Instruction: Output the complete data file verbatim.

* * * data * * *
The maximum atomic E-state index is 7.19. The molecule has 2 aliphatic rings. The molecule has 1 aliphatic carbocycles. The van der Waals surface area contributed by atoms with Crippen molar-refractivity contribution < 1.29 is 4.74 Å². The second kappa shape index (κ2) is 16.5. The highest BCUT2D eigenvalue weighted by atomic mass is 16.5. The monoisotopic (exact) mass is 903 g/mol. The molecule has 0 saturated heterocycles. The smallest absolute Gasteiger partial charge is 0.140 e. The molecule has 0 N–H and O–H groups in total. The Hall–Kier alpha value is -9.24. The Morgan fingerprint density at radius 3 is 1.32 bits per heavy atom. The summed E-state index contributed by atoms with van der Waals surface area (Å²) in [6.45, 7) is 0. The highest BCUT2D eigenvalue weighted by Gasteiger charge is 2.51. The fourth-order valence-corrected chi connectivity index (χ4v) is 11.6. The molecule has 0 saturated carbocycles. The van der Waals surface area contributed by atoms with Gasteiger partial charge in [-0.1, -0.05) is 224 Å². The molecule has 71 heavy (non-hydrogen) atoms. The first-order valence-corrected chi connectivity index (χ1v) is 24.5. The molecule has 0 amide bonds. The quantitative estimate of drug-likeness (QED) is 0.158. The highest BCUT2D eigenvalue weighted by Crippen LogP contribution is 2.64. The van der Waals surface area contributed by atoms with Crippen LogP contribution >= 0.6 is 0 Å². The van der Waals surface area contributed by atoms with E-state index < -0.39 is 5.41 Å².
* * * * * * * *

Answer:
The maximum atomic E-state index is 7.19. The molecule has 2 aliphatic rings. The molecule has 1 aliphatic carbocycles. The van der Waals surface area contributed by atoms with Crippen molar-refractivity contribution < 1.29 is 4.74 Å². The second kappa shape index (κ2) is 16.5. The highest BCUT2D eigenvalue weighted by atomic mass is 16.5. The monoisotopic (exact) mass is 903 g/mol. The molecule has 0 saturated heterocycles. The smallest absolute Gasteiger partial charge is 0.140 e. The molecule has 0 N–H and O–H groups in total. The Hall–Kier alpha value is -9.24. The Morgan fingerprint density at radius 3 is 1.32 bits per heavy atom. The summed E-state index contributed by atoms with van der Waals surface area (Å²) in [6.45, 7) is 0. The highest BCUT2D eigenvalue weighted by Gasteiger charge is 2.51. The fourth-order valence-corrected chi connectivity index (χ4v) is 11.6. The molecule has 0 saturated carbocycles. The van der Waals surface area contributed by atoms with Gasteiger partial charge in [-0.1, -0.05) is 224 Å². The molecule has 71 heavy (non-hydrogen) atoms. The first-order valence-corrected chi connectivity index (χ1v) is 24.5. The molecule has 0 amide bonds. The quantitative estimate of drug-likeness (QED) is 0.158. The highest BCUT2D eigenvalue weighted by Crippen LogP contribution is 2.64. The van der Waals surface area contributed by atoms with Crippen LogP contribution >= 0.6 is 0 Å². The van der Waals surface area contributed by atoms with E-state index < -0.39 is 5.41 Å².